All photos by Jennifer of Seasons and Suppers
When Jennifer of Seasons and Suppers started following us on Twitter and I checked out her website, I knew instantaneously that I had to feature her work on Ruralist. You’ve seen the pictures already — drool-worthy, right?! Her food is a prime example of why Ruralist exists: there are amazing things outside of Ontario’s urban centres!
Before I give you links so you can run off and see how Jennifer’s masterpieces are made, here is a little bit of her story:
Tell us a bit about yourself.
I live just outside of Bracebridge, Ontario (where I was born and grew up, as well). I have been married for almost 30 years and we have two kids – a son, now 25 (and soon to be married!) and a daughter, who just turned 18 and graduated high school. I have always been a working mom, working for a number of non-profit organizations over the years as an Executive Director.
How did you “get involved” with food and cooking?
I guess it’s fair to say I got involved with cooking out of necessity – first, because when I got married, I discovered my husband isn’t really much of a cook and then, once we had kids, I, of course, needed to cook good food for them, too. Putting food on the table 7 nights a week for many years is just about the best kind of experience you can get, I think.
What inspires your recipes?
The recipes that appear on my blog are pretty much what we’re eating in our house. I’m inspired by what looks good at the market or the grocery store. If it’s local strawberry season, I’m eating and cooking with strawberries! We are so lucky in Ontario to have a great selection of homegrown fruits and vegetables. The seasons are short, but when fresh and local is around, I’m living on it!
Beyond that, I pretty much cook what I feel like eating. If it’s minus 20 degrees, I’m craving soup and stews, and likewise, in the summer, it’s lighter and fresher or something that we can cook on the BBQ.
What are the most unexpectedly delicious dishes you’ve cooked or ingredients you’ve used?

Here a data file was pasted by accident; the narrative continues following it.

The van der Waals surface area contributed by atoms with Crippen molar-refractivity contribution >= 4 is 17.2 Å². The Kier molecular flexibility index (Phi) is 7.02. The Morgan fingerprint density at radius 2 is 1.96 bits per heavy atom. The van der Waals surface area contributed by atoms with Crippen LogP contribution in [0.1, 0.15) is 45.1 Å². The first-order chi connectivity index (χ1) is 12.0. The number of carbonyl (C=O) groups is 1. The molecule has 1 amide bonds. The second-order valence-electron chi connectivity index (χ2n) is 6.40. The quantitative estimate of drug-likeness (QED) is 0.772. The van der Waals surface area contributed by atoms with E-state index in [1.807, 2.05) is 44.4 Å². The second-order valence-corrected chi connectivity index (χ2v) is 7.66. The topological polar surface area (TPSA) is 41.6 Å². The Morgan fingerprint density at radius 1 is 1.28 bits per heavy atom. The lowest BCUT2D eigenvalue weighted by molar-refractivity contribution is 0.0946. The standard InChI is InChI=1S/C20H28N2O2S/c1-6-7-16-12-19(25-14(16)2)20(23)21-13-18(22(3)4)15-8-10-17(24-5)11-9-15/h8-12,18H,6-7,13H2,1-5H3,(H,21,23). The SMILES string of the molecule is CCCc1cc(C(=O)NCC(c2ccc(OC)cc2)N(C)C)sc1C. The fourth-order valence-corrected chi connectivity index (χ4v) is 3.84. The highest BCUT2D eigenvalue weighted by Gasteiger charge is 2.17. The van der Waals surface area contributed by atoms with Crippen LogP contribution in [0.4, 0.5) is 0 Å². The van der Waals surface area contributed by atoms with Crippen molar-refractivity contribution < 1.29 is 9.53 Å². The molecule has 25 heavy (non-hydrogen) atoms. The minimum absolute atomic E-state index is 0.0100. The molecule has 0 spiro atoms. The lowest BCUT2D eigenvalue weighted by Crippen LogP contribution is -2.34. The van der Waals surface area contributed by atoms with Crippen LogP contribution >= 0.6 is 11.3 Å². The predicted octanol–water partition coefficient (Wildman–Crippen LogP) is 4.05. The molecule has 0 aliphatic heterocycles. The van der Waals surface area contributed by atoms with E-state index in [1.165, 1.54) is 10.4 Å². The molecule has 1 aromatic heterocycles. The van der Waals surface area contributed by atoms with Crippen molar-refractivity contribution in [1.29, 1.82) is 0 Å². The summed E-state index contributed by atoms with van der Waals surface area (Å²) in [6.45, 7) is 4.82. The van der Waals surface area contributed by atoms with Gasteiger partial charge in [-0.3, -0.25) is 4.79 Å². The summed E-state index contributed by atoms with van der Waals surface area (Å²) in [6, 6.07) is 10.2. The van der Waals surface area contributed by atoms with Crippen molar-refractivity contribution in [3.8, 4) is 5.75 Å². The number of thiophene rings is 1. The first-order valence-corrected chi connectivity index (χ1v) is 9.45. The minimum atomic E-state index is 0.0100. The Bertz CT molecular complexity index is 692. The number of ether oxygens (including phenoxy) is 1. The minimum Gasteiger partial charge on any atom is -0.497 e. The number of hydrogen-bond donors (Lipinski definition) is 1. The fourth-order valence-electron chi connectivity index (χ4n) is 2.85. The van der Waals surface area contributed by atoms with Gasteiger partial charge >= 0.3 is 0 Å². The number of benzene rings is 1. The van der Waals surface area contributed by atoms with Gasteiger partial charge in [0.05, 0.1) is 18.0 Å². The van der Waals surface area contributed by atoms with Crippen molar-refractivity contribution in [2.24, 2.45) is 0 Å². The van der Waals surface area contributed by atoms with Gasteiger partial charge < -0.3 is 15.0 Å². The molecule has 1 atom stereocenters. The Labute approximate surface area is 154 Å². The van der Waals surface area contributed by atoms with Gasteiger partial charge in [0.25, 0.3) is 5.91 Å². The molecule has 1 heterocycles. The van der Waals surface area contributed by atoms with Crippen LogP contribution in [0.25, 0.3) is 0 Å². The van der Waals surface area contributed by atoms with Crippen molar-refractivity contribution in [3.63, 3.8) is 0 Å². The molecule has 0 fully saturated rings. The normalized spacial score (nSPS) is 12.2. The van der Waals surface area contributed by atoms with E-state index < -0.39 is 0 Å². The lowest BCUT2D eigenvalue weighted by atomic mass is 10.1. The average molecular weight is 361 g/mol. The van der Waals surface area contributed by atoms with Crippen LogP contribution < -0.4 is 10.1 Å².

Most often I’m surprised by the simple dishes I’ve cooked that are just drop-dead delicious. I think we often assume that “delicious” means lots of ingredients and/or time spent in the kitchen. But every time I cook my 20 minute homemade mushroom or tomato soup, I’m reminded how wrong that assumption is!
What tips would you give aspiring food photographers about photo styling?
I really struggled with food photography when I first started. Food is a tricky subject and photographing it in a way that makes people want to eat it is not nearly as easy as I thought it would be. It’s definitely a learning curve!
My first tip would be to find your own style. Some people like lots of props, while others focus just on the food. Do what feels most natural for you. Secondly, always use natural light. Find a good window and take your pictures there, even if it means cooking earlier in the day. Finally, learn to post-process your photos (lighten, sharpen, add contrast etc.). A good quality photo is as important as a good recipe!
What are your five favourite things about rural Ontario?
I know there are examples of these things all over Ontario, but I thought I’d highlight a few in my native Muskoka area:
1. Small town bakeries that have been around forever, like Don’s Bakery in Bala
2. Knowing the local farmers and being able to easily drive to their farm to “shop” (Brooklands Farm)
3. Rural General Stores, like the Robinson’s in Dorset or Silver Stream Farms in Port Sandfield
4. Historic resorts, like Windermere House
5. Small, independent butcher shops like Stephen’s in Port Carling
And now for the magic (recipe links organized according to photo collage, clockwise from top)!
Mmmmmm!! I’m still drooling…